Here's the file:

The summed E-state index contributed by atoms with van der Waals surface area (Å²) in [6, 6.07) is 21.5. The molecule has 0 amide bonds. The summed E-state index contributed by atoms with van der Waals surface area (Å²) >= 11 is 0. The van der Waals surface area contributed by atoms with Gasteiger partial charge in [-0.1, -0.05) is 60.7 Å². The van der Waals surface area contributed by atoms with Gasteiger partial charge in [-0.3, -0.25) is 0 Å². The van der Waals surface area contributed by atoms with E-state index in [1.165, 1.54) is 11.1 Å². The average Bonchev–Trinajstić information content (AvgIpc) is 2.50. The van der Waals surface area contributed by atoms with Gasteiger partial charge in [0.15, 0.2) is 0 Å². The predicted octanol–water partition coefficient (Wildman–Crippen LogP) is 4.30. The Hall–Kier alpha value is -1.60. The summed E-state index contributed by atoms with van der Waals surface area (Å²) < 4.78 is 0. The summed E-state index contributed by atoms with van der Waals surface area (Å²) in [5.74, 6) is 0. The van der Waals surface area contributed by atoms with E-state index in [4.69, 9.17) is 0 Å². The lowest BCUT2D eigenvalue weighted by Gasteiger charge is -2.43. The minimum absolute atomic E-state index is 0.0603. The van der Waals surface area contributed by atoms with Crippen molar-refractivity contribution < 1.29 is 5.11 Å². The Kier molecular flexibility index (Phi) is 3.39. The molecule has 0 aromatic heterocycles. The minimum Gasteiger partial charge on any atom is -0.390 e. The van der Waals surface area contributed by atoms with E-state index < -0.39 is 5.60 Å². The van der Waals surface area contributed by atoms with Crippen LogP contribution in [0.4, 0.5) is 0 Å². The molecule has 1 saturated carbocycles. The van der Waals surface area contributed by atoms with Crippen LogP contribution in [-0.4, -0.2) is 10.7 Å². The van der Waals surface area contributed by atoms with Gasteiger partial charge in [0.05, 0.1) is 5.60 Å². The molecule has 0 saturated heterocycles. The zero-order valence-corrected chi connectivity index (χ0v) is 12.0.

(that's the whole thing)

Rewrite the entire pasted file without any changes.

The summed E-state index contributed by atoms with van der Waals surface area (Å²) in [6, 6.07) is 21.5. The molecule has 0 amide bonds. The summed E-state index contributed by atoms with van der Waals surface area (Å²) >= 11 is 0. The van der Waals surface area contributed by atoms with Gasteiger partial charge in [-0.1, -0.05) is 60.7 Å². The van der Waals surface area contributed by atoms with Gasteiger partial charge in [-0.3, -0.25) is 0 Å². The van der Waals surface area contributed by atoms with E-state index in [1.165, 1.54) is 11.1 Å². The average Bonchev–Trinajstić information content (AvgIpc) is 2.50. The van der Waals surface area contributed by atoms with Gasteiger partial charge in [0.15, 0.2) is 0 Å². The predicted octanol–water partition coefficient (Wildman–Crippen LogP) is 4.30. The Hall–Kier alpha value is -1.60. The summed E-state index contributed by atoms with van der Waals surface area (Å²) < 4.78 is 0. The summed E-state index contributed by atoms with van der Waals surface area (Å²) in [5.74, 6) is 0. The van der Waals surface area contributed by atoms with E-state index in [4.69, 9.17) is 0 Å². The lowest BCUT2D eigenvalue weighted by Gasteiger charge is -2.43. The minimum absolute atomic E-state index is 0.0603. The van der Waals surface area contributed by atoms with Crippen molar-refractivity contribution < 1.29 is 5.11 Å². The Kier molecular flexibility index (Phi) is 3.39. The molecule has 0 aromatic heterocycles. The minimum Gasteiger partial charge on any atom is -0.390 e. The van der Waals surface area contributed by atoms with E-state index < -0.39 is 5.60 Å². The van der Waals surface area contributed by atoms with Crippen LogP contribution in [0.4, 0.5) is 0 Å². The molecule has 1 saturated carbocycles. The van der Waals surface area contributed by atoms with Crippen LogP contribution in [-0.4, -0.2) is 10.7 Å². The van der Waals surface area contributed by atoms with Gasteiger partial charge in [0.05, 0.1) is 5.60 Å². The molecule has 0 saturated heterocycles. The zero-order valence-corrected chi connectivity index (χ0v) is 12.0.